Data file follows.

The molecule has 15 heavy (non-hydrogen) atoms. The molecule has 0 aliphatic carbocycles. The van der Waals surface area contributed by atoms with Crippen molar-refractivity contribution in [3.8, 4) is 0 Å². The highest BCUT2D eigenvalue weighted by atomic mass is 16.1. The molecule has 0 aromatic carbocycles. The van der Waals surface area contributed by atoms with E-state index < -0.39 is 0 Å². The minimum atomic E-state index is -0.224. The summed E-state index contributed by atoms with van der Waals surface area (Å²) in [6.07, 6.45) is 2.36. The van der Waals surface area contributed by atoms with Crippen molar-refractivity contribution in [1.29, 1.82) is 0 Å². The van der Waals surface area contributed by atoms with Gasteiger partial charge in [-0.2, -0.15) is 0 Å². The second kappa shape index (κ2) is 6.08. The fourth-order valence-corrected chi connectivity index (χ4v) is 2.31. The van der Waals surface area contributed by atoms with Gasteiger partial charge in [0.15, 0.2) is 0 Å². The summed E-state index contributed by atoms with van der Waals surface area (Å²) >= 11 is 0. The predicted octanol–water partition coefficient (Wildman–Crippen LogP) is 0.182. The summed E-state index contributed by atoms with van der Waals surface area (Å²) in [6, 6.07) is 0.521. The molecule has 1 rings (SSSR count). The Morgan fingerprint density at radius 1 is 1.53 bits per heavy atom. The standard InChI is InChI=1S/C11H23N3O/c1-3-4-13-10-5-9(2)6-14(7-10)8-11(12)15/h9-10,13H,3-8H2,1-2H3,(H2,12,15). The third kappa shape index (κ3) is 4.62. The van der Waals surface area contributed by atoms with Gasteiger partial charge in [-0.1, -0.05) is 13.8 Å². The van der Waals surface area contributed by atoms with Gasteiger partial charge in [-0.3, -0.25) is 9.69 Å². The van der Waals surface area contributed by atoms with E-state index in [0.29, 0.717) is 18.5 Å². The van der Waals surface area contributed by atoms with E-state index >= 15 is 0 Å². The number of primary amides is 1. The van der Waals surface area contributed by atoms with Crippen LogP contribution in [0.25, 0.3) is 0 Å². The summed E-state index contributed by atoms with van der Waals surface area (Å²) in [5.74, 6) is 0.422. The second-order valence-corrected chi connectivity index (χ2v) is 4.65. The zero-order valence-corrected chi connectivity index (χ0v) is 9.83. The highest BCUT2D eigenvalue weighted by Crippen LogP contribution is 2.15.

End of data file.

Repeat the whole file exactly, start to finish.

The molecule has 15 heavy (non-hydrogen) atoms. The molecule has 0 aliphatic carbocycles. The van der Waals surface area contributed by atoms with Crippen molar-refractivity contribution in [3.8, 4) is 0 Å². The highest BCUT2D eigenvalue weighted by atomic mass is 16.1. The molecule has 0 aromatic carbocycles. The van der Waals surface area contributed by atoms with E-state index < -0.39 is 0 Å². The minimum atomic E-state index is -0.224. The summed E-state index contributed by atoms with van der Waals surface area (Å²) in [6.07, 6.45) is 2.36. The van der Waals surface area contributed by atoms with Crippen molar-refractivity contribution in [1.29, 1.82) is 0 Å². The van der Waals surface area contributed by atoms with Gasteiger partial charge in [-0.2, -0.15) is 0 Å². The second kappa shape index (κ2) is 6.08. The fourth-order valence-corrected chi connectivity index (χ4v) is 2.31. The van der Waals surface area contributed by atoms with Gasteiger partial charge in [0.15, 0.2) is 0 Å². The summed E-state index contributed by atoms with van der Waals surface area (Å²) >= 11 is 0. The predicted octanol–water partition coefficient (Wildman–Crippen LogP) is 0.182. The summed E-state index contributed by atoms with van der Waals surface area (Å²) in [6, 6.07) is 0.521. The molecule has 1 rings (SSSR count). The Morgan fingerprint density at radius 1 is 1.53 bits per heavy atom. The standard InChI is InChI=1S/C11H23N3O/c1-3-4-13-10-5-9(2)6-14(7-10)8-11(12)15/h9-10,13H,3-8H2,1-2H3,(H2,12,15). The third kappa shape index (κ3) is 4.62. The van der Waals surface area contributed by atoms with Gasteiger partial charge in [-0.1, -0.05) is 13.8 Å². The van der Waals surface area contributed by atoms with Gasteiger partial charge in [-0.3, -0.25) is 9.69 Å². The van der Waals surface area contributed by atoms with E-state index in [0.29, 0.717) is 18.5 Å². The van der Waals surface area contributed by atoms with E-state index >= 15 is 0 Å². The number of primary amides is 1. The van der Waals surface area contributed by atoms with Crippen LogP contribution in [0.25, 0.3) is 0 Å². The summed E-state index contributed by atoms with van der Waals surface area (Å²) in [5.74, 6) is 0.422. The second-order valence-corrected chi connectivity index (χ2v) is 4.65. The zero-order valence-corrected chi connectivity index (χ0v) is 9.83. The highest BCUT2D eigenvalue weighted by Crippen LogP contribution is 2.15.